[0078] The new value of m is provided, via conductor 110, to detection counter 104 and filter control 108. Filter control 108 modifies m and r, as necessary, and provides them back to filter1 through filterN. The new value of m determined by minimum distance detector (which may have been the same as the previous value of m) and a new value of r are provided by filter control 108. In one embodiment, r is simply a fixed value (e.g. 0.35) that is not modified throughout operation of tone detector 14. Note that r is used in the comb filter equation (equation 3) and affects the degree of rounding of the notches of the comb filter. That is, the notches of the comb filter can be made sharper or more-rounded depending on the value of r. Therefore, in some embodiments, filter control 108 may modify the value of r as desired.

[0079] Detection counter 104 receives the new value of m and is incremented if the new value of m is the same as the previous value of m. If the value of m has been the same value for a predetermined number of samples (or sub-rate samples, if sub-rate processing is used), then a tone lock is indicated. That is, if the measured values of ρ′Ω 1 and ρ′Ω 2 continuously provide the same symbol as the closest symbol (for a predetermined number of samples, such as, for example, 100 samples), then a lock on that symbol is indicated to LPF bandwidth controller 106. LPF bandwidth controller 106 modifies the value of a based on if a lock is achieved. Therefore, as mentioned above, the default value of a (e.g. 0.88) results in a particular bandwidth, and if a lock is achieved, the value of a can be modified (e.g. to 0.92) such that the bandwidth is reduced. This allows for a further reduction in noise once a particular digit is indicated as m for a sufficient number of samples. The value of a is then provided to AM-FM demodulator1 through AM-FM demodulatorN and used as described above. Therefore, the combination of detection counter 104, LPF bandwidth controller 106, and filter control 108 may be used to perform the self-tuning of block 170 of FIG. 8.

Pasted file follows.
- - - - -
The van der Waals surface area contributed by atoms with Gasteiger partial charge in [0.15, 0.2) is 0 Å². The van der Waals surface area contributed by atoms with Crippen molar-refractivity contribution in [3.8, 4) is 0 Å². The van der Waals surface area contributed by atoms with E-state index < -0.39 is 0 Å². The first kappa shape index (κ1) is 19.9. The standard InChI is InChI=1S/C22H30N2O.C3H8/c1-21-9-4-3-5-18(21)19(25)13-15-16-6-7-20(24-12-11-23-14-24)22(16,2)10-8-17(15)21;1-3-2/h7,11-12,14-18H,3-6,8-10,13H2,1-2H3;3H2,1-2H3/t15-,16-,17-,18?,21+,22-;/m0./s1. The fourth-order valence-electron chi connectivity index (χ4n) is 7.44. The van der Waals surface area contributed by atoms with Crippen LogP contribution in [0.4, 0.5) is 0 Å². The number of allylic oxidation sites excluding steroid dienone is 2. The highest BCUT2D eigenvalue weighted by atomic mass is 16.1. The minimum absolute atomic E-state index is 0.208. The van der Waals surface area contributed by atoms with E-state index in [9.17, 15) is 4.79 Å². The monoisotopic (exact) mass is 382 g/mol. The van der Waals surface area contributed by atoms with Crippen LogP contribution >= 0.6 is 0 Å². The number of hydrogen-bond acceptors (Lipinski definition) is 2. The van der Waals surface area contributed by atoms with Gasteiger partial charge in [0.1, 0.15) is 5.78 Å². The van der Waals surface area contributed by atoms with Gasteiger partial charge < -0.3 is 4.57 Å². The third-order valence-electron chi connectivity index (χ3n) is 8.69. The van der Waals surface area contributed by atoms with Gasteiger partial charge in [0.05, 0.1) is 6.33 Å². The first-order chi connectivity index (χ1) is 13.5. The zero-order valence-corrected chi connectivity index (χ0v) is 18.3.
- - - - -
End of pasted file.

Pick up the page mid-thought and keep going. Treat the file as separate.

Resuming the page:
[0080] The value of m from filter control 108 and frequency tolerance flag 112 from minimum distance detector 102 are then provided to frequency tolerance tester 107. Frequency tolerance tester determines whether the estimated frequency components, ρ′Ω 1 to ρ′Ω N , are within a predetermined tolerance of the frequency components of m. Depending on the tone format, ρ′A 1 , to ρ′A N may also be required to pass specific tolerance requirements in terms of nominal level and maximum allowable variation around that. Therefore, in the current example of FIG. 7, the estimated frequency components of estimated point 128, which are closest to target point 122, are compared to the frequency components of target point 122 and their frequency tolerances. For example, in one embodiment, each symbol may have a frequency tolerance of 1.5%. In this case, if the frequency components, ρ′Ω 1 and ρ′Ω 1 , of estimated point 128 are within ρΩ 1,3 +/−1.5% of f1,3 and ρΩ 2,4 +/−1.5% of f2,4, then the frequency tolerance flag is set to one and provided to frequency tolerance tester 107 through conductors 112 of FIG. 5, so that the value of m corresponding to target point 122 is provided (as m′) to tone detector decision unit 38 for tone detection processing. However, if the frequency components are outside the allowable tolerances, the frequency tolerance flag 112 is set to zero, so that a value of 0 (i.e. invalid) is provided as m′ to tone decision unit 38. Therefore, each value of m determined by minimum distance detector 102 is tested against the frequency tolerances before it is provided as m′ for tone detection processing. (Note that this frequency tolerance testing is optional, and in alternate embodiments, every value of m determined by minimum distance detector 102 can be provided as m′ for tone detection processing, without frequency tolerance testing.)